I think you can see that with some of our gross, and I have a slide here just to show you how our mobile penetration is looking in the point in time, and how far it has saturated the way out e-commerce business works today. Obviously, what this shows is, if you look at the grey bars against the blue bars, the grey bars are last year's mobile penetration, meaning the percentage of our unique visitors that came to our property last year compared to what we've seen the penetrate rate this year through Q1.
And you can see almost every market our mobile penetration rate is growing. And obviously in North America, almost 50% of our unique visitors are coming to our e-commerce business through a mobile phone, which is just staggering to me, because two years ago, this is maybe 50%. Eckerle:
Wow. And so this is just Quarter 1. So, for the whole of 2014, you're probably anticipating the difference is going to be even greater. Davis:
Yeah, I think what we'll see as we get into Q4, you'll probably see North America tip over 50%. And then Europe will climb into the 40% range. So, if you think about that, those are our two major markets at the moment, so 40% to 50% of our web traffic is mobile first. Which is just staggering to me.
And so yeah, thanks for switching that up. Case in point here, the other night I was preparing and doing a little homework for this session, and already you can see this Europe in middle of the night their time, and as I said, their numbers are creeping up into the 40% range already. And this is almost at 50%. So, it's happening faster than I ever thought it would be. So having a mobile first priority position, or it's a priority in your multichannel or e-commerce strategy is paramount, and should be priority number one at this point. Eckerle:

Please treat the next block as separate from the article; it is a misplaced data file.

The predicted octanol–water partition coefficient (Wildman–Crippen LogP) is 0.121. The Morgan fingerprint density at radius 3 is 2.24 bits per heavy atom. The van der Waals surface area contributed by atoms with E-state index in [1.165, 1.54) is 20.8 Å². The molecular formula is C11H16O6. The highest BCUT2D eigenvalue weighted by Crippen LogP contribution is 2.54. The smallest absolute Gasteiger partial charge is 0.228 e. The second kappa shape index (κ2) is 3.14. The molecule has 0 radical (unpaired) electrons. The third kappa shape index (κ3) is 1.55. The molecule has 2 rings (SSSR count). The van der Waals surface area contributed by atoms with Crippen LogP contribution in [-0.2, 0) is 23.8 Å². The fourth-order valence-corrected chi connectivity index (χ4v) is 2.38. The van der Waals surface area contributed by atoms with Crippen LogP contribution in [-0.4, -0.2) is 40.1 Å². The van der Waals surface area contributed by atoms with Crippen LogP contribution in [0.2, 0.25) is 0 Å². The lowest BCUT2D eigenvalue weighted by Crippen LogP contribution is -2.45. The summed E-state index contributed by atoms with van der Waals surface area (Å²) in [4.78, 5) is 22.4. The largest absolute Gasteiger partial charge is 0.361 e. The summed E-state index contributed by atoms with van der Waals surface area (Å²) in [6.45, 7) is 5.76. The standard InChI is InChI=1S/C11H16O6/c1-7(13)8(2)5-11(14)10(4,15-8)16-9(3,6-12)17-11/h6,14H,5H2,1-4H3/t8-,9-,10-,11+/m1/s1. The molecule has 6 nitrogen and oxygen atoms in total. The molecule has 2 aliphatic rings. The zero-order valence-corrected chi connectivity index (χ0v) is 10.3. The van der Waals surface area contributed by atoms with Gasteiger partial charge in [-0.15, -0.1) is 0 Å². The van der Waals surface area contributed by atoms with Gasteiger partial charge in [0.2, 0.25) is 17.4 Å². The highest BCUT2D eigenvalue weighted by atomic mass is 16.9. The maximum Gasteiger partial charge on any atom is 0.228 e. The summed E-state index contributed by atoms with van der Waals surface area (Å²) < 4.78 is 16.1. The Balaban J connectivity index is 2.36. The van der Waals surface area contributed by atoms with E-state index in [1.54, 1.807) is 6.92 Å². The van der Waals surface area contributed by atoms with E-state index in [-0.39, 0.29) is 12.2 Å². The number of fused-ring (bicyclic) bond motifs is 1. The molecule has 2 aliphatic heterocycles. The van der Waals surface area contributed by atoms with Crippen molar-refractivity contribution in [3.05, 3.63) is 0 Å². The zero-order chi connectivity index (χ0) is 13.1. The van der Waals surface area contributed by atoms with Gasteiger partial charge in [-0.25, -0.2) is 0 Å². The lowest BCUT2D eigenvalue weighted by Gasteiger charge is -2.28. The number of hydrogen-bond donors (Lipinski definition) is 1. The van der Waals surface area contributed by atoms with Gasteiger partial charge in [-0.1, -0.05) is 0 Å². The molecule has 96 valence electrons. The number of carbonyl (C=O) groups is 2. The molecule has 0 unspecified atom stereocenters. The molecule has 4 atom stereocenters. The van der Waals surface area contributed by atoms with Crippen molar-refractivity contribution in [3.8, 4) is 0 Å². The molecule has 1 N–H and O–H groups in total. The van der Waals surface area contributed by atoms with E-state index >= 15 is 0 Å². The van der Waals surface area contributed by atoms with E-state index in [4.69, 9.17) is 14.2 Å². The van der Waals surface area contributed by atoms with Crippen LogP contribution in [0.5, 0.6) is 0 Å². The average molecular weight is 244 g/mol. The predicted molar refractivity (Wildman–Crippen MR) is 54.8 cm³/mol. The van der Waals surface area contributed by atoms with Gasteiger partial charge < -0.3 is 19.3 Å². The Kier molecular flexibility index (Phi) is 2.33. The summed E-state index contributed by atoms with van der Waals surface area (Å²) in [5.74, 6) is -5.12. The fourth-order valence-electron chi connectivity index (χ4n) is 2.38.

Yeah. This is something that marketers, we've been talking about it for a really long time in the e-commerce theater, but it's one of those things that's not there anymore. It's happening right now. Davis:
Yeah. It's reality. And, I'd say well over 50% of our emails are being opened on mobile at this point. That's what's driving that mobile usage from a unique visitor standpoint. Eckerle:
We just had a question from Paul that I think applies here, "What percentage of Puma's sales are online globally in Europe, U.S. and Africa?" Davis:
Well, I'd love to disclose that, but I can't because we're a public company. But I think it's fair to say that we're commensurate in terms of proportion to other competitors in market, which I'm sure you can figure out who are direct competitors would be.
But, we are a wholesale brand, and so of the $4 billion in turnover we do a year, probably 78% of that is wholesale, and the rest of that is quote-on-quote retail. And so we're part of that retail business, if you will. So, unfortunately I can't disclose that number, but it's still a pretty significant number. Eckerle:
OK, well let's jump into Puma's global business footprint, here. Davis:
Yeah, so this maybe is a good tie to that question, which is, this is kind of how our business, from a total business at Puma, spreads out across the world. It's fairly even between the three major regions, and I consolidate the Americas, Europe, the Middle East, and Africa, but you can see it's almost a third, a third, a third, maybe a little less in APAC.
But when we looked at our e-commerce business, we noticed that it wasn't obviously as equal in terms of market share. We were really focusing on the Americas and Europe, and we were neglecting some of these other amazing markets that were growing.